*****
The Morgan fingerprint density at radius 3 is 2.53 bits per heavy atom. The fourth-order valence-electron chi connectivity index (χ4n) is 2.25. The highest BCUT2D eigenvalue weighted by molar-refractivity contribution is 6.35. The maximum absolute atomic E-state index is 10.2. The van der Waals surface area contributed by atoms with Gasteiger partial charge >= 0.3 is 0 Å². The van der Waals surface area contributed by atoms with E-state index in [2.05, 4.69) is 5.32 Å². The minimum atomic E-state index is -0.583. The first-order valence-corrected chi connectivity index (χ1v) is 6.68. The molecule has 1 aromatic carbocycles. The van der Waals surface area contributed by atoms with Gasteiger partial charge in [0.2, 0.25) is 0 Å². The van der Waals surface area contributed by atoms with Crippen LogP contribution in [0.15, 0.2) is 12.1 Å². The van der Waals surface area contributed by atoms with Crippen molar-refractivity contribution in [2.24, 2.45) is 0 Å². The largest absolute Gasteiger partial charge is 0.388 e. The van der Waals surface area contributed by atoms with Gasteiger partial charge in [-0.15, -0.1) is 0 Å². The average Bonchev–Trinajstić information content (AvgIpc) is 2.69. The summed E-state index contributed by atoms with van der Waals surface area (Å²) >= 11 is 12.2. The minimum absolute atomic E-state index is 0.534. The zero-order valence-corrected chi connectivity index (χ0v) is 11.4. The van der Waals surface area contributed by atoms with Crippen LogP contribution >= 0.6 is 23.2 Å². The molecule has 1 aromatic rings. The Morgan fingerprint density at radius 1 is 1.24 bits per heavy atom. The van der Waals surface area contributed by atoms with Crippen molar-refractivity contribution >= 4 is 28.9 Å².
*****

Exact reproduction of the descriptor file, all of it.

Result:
The Morgan fingerprint density at radius 3 is 2.53 bits per heavy atom. The fourth-order valence-electron chi connectivity index (χ4n) is 2.25. The highest BCUT2D eigenvalue weighted by molar-refractivity contribution is 6.35. The maximum absolute atomic E-state index is 10.2. The van der Waals surface area contributed by atoms with Gasteiger partial charge >= 0.3 is 0 Å². The van der Waals surface area contributed by atoms with E-state index in [2.05, 4.69) is 5.32 Å². The minimum atomic E-state index is -0.583. The first-order valence-corrected chi connectivity index (χ1v) is 6.68. The molecule has 1 aromatic carbocycles. The van der Waals surface area contributed by atoms with Gasteiger partial charge in [0.2, 0.25) is 0 Å². The van der Waals surface area contributed by atoms with Crippen LogP contribution in [0.15, 0.2) is 12.1 Å². The van der Waals surface area contributed by atoms with Crippen molar-refractivity contribution in [2.24, 2.45) is 0 Å². The largest absolute Gasteiger partial charge is 0.388 e. The van der Waals surface area contributed by atoms with Gasteiger partial charge in [-0.15, -0.1) is 0 Å². The average Bonchev–Trinajstić information content (AvgIpc) is 2.69. The summed E-state index contributed by atoms with van der Waals surface area (Å²) >= 11 is 12.2. The minimum absolute atomic E-state index is 0.534. The zero-order valence-corrected chi connectivity index (χ0v) is 11.4. The van der Waals surface area contributed by atoms with Crippen LogP contribution >= 0.6 is 23.2 Å². The molecule has 1 aromatic rings. The Morgan fingerprint density at radius 1 is 1.24 bits per heavy atom. The van der Waals surface area contributed by atoms with Crippen molar-refractivity contribution >= 4 is 28.9 Å².